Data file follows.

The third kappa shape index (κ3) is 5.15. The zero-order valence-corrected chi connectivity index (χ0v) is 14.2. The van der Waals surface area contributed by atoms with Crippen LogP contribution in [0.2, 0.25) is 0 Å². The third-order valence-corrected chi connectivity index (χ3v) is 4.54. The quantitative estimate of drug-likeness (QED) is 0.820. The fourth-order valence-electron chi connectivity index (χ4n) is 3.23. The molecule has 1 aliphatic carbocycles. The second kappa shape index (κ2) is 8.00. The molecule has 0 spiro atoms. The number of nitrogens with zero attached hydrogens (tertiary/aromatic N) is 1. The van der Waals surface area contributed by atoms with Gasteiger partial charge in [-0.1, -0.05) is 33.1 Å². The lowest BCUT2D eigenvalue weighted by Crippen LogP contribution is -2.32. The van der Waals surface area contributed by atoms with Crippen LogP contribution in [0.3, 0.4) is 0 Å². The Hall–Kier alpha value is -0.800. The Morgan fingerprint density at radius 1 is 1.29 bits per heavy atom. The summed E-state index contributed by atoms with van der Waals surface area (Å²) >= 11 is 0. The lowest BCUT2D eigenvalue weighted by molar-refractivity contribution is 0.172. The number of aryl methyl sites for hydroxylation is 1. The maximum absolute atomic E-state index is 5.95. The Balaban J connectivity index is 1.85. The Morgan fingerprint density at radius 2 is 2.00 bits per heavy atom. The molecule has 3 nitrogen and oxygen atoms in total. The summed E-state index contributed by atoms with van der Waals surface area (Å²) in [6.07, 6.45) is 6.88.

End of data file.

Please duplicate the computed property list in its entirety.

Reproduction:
The third kappa shape index (κ3) is 5.15. The zero-order valence-corrected chi connectivity index (χ0v) is 14.2. The van der Waals surface area contributed by atoms with Crippen LogP contribution in [0.2, 0.25) is 0 Å². The third-order valence-corrected chi connectivity index (χ3v) is 4.54. The quantitative estimate of drug-likeness (QED) is 0.820. The fourth-order valence-electron chi connectivity index (χ4n) is 3.23. The molecule has 1 aliphatic carbocycles. The second kappa shape index (κ2) is 8.00. The molecule has 0 spiro atoms. The number of nitrogens with zero attached hydrogens (tertiary/aromatic N) is 1. The van der Waals surface area contributed by atoms with Gasteiger partial charge in [-0.1, -0.05) is 33.1 Å². The lowest BCUT2D eigenvalue weighted by Crippen LogP contribution is -2.32. The van der Waals surface area contributed by atoms with Crippen LogP contribution in [0.3, 0.4) is 0 Å². The Hall–Kier alpha value is -0.800. The Morgan fingerprint density at radius 1 is 1.29 bits per heavy atom. The summed E-state index contributed by atoms with van der Waals surface area (Å²) >= 11 is 0. The lowest BCUT2D eigenvalue weighted by molar-refractivity contribution is 0.172. The number of aryl methyl sites for hydroxylation is 1. The maximum absolute atomic E-state index is 5.95. The Balaban J connectivity index is 1.85. The Morgan fingerprint density at radius 2 is 2.00 bits per heavy atom. The molecule has 3 nitrogen and oxygen atoms in total. The summed E-state index contributed by atoms with van der Waals surface area (Å²) in [6.07, 6.45) is 6.88.